“We’ve all become BFFs now, haven’t we?”
Those were the words uttered by one of our foursome who made it to the top of Cerro Chato in Costa Rica, and they were true, in a way. Somehow over the huffing and puffing, holding each other’s possessions as we clambered upwards, we managed to bond on a new level. We all shared one desire: just get to the freakin’ top of this thing.
Cerro Chato is in La Fortuna, within the Arenal National Park. It’s a dormant volcano that looks like a measly dwarf beside Arenal Volcano next to it, but let me tell you, it is no easy feat.
It may not be the multiple day trek of the Inca Trail to Machu Picchu or Mount Batur in Indonesia, but this dormant volcano (inactive for 3,500 years, thankfully) in Costa Rica has an elevation of 3,740 feet (1,140 metres) and because of its steep and muddy slope, good physical condition tends to be advised. Of which I’d like to think I have… but this hike definitely made me question it.
Four of us – two girls, two guys – made our way from La Fortuna waterfall (more on that later) to the Arenal Observatory Lodge, the place where the hike begins. This fact could probably be made more clear around the area… we did far too much walking, searching for the start of the hike before the actual hike even began.
You have to sign in and pay the fee to do the hike. I also borrowed a poncho because I didn’t bring a raincoat… not just on this hike, but for the whole backpacking trip. Number One Rookie Mistake to make in Costa Rica, especially wet season. You live and learn, people.
Next came the most excruciating 3 hours that is absolutely no gentle traipse through the rainforest. Because of the constant rain in these parts, it’s a challenge with every step due to the slippery mud, especially as it’s steep all the way up. There’s no chance you won’t get mud all over your shoes, legs and hands as you grip onto the ground to make it up safely through uneven ground. Once you get amongst the trees, you make the same scrambling efforts with the roots that jut out, sometimes the height from your feet to your chest (as a note of comparison, I’m about 5’6 or 7).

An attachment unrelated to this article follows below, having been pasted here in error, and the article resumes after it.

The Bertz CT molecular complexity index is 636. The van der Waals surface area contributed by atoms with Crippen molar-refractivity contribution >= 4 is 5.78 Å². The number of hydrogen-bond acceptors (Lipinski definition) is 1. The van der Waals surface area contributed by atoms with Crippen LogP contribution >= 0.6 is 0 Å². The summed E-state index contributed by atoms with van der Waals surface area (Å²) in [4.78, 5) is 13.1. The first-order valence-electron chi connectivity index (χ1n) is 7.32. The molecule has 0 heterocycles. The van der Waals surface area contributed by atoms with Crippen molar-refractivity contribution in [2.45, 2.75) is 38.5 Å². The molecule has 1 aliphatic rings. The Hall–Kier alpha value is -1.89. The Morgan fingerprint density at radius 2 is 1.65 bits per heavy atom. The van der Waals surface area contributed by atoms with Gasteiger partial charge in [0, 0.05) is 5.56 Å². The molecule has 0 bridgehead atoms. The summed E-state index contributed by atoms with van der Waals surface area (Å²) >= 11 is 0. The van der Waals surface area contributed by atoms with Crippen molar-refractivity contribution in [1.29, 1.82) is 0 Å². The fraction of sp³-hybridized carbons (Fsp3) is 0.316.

Unfortunately we knew we weren’t heading for any incredible view; the mist was surrounding us so thickly we couldn’t manage to see too far in front of us. Still, we kept up hope and every time we emerged through one cloud we’d say, “It’s clearing up!”… it wasn’t, but when you can’t tell how long there is to go you believe anything that makes you feel better.
“You know how I said it would be cool to see a snake? I don’t think that anymore” – words from one of our party when we were becoming less enthusiastic and could only focus on putting one foot in front of the other. A moment he must have realised, actually, in the middle of nowhere, when we hadn’t seen a single other person for a good hour or so, and were increasingly tired and delirious, bumping into a snake probably wouldn’t bode well.
Luckily no snake problems came up. The main issues were exhaustion, sharing out our water and wondering whether we were soaked all over our bodies by rain or sweat (I still don’t know and think I probably wouldn’t like the answer anyway).
I wish I could talk about the amazing view you’re meant to see at the top. I wish I could talk about the turquoise lake and the outline of Arenal Volcano, but the weather wasn’t on our side. But I learnt that a lot in Costa Rica – if you got mad or upset every time the weather didn’t work out, you would barely enjoy yourself at all.
And just to give you a full sense of where we were hiking, and to really rub it in for myself…
So instead, we just rolled with the mist and laughed at how little we could see. We were proud we just made it to the top, took some silly pictures (with that glorious view…) and wiped a little mud on our faces like warriors. Because that’s how we felt at the time… and we were probably dehydrated and tired, making us a little crazy.
Was it worth it? Not for the view, but I’ll always be glad I did it. It’s one of my main memories now with the people that I met and the difficulty of the hike but carrying on anyway.
Things to know if you hike Cerro Chato…
- Take lots of water, and some snacks
- Remember to sign in and out at the Arenal Observatory Lodge
- Take a bag that you can carry firmly on your back, and you will need both hands and don’t want a bag that will swing about
- Leave lots of time, you don’t want to be coming back as it gets dark
- Don’t go by yourself – I don’t think I would have felt safe on my own
- It’s about a 5 or 6 hour round trip, give or take depending on how slow/fast you want to take it